There is no prohibition whatsoever of innocent singing; rather, only singing intended for sexual stimulation, or flirtatious singing, is forbidden. Although this distinction is not explicit in the early rabbinic sources, it closely fits the character of the prohibition as described in different contexts in the Talmud and the Rishonim, and it is supported by the language of the Rambam, the Tur, and the Shulchan Arukh.
Question to Rabbi Yuval Cherlow, Rosh Yeshiva of the Hesder Yeshiva of Petach Tikva:
I ask you to bravely write an answer to a question that has been disturbing me very much for quite some time. I am a thirty-six years old woman, rather pretty, educated and well taken care of, who has been attempting for over fifteen years to get married, but to no avail…
I want to have a child!!! I dream all the time about him and I want a child!!!
The ideal for prayer... is kedusha or holiness... If ten women so desire, they may organize a minyan and conduct tefillah betzibur, public services; and in such a case, if men straggle in to such a synagogue, it is they who are guests sitting behind the mehitzah. I am told that in Boston there is a group of young Orthodox students, all girls, who are highly concerned about their role in Judaism, and have decided to pray every morning while donning the tefillin. I have no objection to that, and would encourage them.
“Home” is a concept not easily put into words. It is our refuge, our sanctum, our institution for the whole. It evokes the pictures of the happy family, of children playing in security, and the nurturing environment in which people grow into themselves. It is the place you go back to, that you belong to.
When home is not where your heart is, and the individuals comprising that home have no cohesive identity, there is no belonging – and sooner or later, those individuals (since, after all, that is all they are) learn that their home is broken, and they therefore run away to the refuge of their castles in the air (of which their psychologists collect the rent).
It’s painful to have one’s rabbinic credentials challenged by the Chief Rabbinate of Israel. But that’s exactly what’s happened to me. In truth, it’s much more hurtful to the many people I’ve been honored to serve over the years.
In recent days, I have been informed that letters I’ve written attesting to the Jewishness and personal status of congregants have been rejected by the office of the Chief Rabbinate. I’m not the only Orthodox rabbi to have his letters rejected – there are others.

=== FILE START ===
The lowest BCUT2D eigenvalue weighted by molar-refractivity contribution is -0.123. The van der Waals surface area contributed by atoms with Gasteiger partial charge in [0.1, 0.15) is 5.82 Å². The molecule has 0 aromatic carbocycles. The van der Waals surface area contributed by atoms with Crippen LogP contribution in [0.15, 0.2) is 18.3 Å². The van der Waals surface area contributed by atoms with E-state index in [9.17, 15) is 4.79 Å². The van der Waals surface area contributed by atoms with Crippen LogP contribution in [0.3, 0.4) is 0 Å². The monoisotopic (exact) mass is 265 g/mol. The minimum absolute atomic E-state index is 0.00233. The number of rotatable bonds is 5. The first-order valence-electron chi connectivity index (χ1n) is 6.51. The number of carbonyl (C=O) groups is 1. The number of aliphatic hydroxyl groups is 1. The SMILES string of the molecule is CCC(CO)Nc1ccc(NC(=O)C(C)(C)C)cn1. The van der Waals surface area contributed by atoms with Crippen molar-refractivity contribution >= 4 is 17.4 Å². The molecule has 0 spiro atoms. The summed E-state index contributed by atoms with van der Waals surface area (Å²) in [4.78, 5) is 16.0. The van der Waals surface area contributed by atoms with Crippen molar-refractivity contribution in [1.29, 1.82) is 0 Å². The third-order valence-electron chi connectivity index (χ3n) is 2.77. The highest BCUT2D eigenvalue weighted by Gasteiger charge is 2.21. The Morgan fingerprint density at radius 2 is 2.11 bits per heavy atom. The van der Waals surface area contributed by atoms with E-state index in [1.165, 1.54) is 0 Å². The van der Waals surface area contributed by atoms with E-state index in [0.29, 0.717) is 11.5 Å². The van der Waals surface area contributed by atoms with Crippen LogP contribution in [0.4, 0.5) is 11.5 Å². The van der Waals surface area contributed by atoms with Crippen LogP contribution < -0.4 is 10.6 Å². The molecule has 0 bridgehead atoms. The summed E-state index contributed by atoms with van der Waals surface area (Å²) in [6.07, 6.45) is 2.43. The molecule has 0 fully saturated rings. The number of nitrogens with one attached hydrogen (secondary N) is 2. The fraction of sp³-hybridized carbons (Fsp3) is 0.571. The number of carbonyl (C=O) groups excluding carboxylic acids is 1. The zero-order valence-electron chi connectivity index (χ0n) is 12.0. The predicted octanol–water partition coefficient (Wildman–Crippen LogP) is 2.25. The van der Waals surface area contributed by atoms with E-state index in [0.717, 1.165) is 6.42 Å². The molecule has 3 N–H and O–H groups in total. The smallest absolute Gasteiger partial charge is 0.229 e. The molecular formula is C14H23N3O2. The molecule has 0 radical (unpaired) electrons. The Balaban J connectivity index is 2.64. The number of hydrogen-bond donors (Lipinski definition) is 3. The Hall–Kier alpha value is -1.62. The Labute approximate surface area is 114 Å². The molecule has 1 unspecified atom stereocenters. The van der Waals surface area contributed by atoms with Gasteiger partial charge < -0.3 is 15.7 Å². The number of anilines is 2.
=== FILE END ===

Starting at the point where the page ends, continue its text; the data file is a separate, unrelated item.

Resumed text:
I have chosen to go public because the issue is not about me, it’s about a Chief Rabbinate whose power has gone to its head. As Israel’s appointed rabbinate, it is accountable to no one but itself.
There is probably no sentiment as fundamental to Judaism as recognizing the good that others do for us and expressing our gratitude to them (in Hebrew, “hakarat ha-tov”). God is reputed to have created the world in a burst of loving-kindness for which humanity and all living creatures should intuitively praise Him, and the Jewish people’s special relationship with God is predicated on His kindness in having redeemed the Jews from Egypt. The very word for Jew in Hebrew, Yehudi, comes from the verb le-hodot, to thank, and hearkens back to our foremother Leah thanking God for giving birth to her fourth son. Therefore, I was not surprised to recently come upon a poster in Har Nof (a largely Haredi, Jerusalem suburb) proclaiming that this Jewish calendar year is the year of Hakarat Ha-tov.
In light of the new Pew study on Jewish affiliation, there will be a lot of hand-wringing about what the Jewish community can do to get people more engaged. My revolutionary
suggestion? Get to synagogue.
People are always telling me that they’d love to come to shul more often, but they’re just not as religious as I am. Its one of the hazards of being married to a rabbi. Strangers think they know my exact level of religiosity, whatever that means. So here’s what I’ll say. You have no idea what goes on inside my head. And I have no idea what you’re thinking, either. Even more blasphemous, I don’t care.
Storied Jewish Lives around the World, by Hillel Goldberg
Feldheim Publishers, 2013, 228 pages
Rabbi Hillel Goldberg, an award winning author who has published inspiring Jewish stories for over 45 years, and has authored five previous books, has now given us three dozen well-crafted, easy-to-read, inspiring tales of people who we will admire, people we should emulate.
“There is greatness,” Rabbi Goldberg writes, “not only in well known leaders. ‘There is no person who does not have his hour.’ I have known this person too – the ‘simple Jew,’ the poshuteh Yid – shining in his moment of distinction. I have tried to capture” the greatness of these Jews, and their contribution to those around them.